I once knew a young man who lived near to me who was an outstanding athlete (football), and I found a really nice set of weights and a bench in the paper for sale…bought the whole nine yards at about 20% of what it would all cost…cleaned it all up, gave the bench a fresh coat of paint…and voila! He and his parents were ecstatic. That was ten years ago, and the kid is all grown up now, but he still smiles and tells me how much he uses (still!) that set of weights I bought for him.
You can do the same: find things that are unique and hard to come by. If it won’t make a gift, then pick it up for yourself. Remember, it is part of your preps if it’s for you, and good PR if it’s a gift for someone you know. Having a good time should be part of the whole quest. This is usually not the case for most, but it can be if you use this method for yourself. Turn a shopping spree into a treasure hunt by targeting exactly what you’re going to buy. Turn it into an occasion to hone your deal-making skills, and maybe even to barter. Not using an “approved” Federal Reserve Note to make your purchases…wow, that’s a “fringe” thought, is it not? Enjoy yourself and make it an adventure that can hone your skills. Economics will always be part of survival, and everything can be a challenge that improves your skills. JJ out!
Jeremiah Johnson is the Nom de plume of a retired Green Beret of the United States Army Special Forces (Airborne). Mr. Johnson was a Special Forces Medic, EMT and ACLS-certified, with comprehensive training in wilderness survival, rescue, and patient-extraction. He is a Certified Master Herbalist and a graduate of the Global College of Natural Medicine of Santa Ana, CA. A graduate of the U.S. Army’s survival course of SERE school (Survival Evasion Resistance Escape), Mr. Johnson also successfully completed the Montana Master Food Preserver Course for home-canning, smoking, and dehydrating foods.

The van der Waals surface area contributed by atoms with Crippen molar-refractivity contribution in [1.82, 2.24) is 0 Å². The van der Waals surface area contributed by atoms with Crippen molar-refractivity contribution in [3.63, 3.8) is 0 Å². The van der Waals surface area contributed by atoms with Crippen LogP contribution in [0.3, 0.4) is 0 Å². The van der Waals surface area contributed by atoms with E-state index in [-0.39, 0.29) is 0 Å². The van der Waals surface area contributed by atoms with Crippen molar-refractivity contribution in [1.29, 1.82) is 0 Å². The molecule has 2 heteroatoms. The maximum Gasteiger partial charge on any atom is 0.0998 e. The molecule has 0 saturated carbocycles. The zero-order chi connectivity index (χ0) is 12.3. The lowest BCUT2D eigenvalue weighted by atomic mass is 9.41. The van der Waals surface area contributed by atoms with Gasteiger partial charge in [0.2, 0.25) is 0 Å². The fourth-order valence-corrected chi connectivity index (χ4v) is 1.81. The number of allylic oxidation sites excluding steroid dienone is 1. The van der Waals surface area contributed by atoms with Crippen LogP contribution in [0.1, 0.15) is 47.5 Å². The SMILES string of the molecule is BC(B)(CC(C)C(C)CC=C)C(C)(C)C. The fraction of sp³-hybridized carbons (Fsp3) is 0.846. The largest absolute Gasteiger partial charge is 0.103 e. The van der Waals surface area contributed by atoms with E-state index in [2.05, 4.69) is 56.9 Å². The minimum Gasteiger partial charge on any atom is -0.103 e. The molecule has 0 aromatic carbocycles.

Mr. Johnson dries and tinctures a wide variety of medicinal herbs taken by wild crafting and cultivation, in addition to preserving and canning his own food. An expert in land navigation, survival, mountaineering, and parachuting as trained by the United States Army, Mr. Johnson is an ardent advocate for preparedness, self-sufficiency, and long-term disaster sustainability for families. He and his wife survived Hurricane Katrina and its aftermath. Cross-trained as a Special Forces Engineer, he is an expert in supply, logistics, transport, and long-term storage of perishable materials, having incorporated many of these techniques plus some unique innovations in his own homestead.
Mr. Johnson brings practical, tested experience firmly rooted in formal education to his writings and to our team. He and his wife live in a cabin in the mountains of Western Montana with their three cats.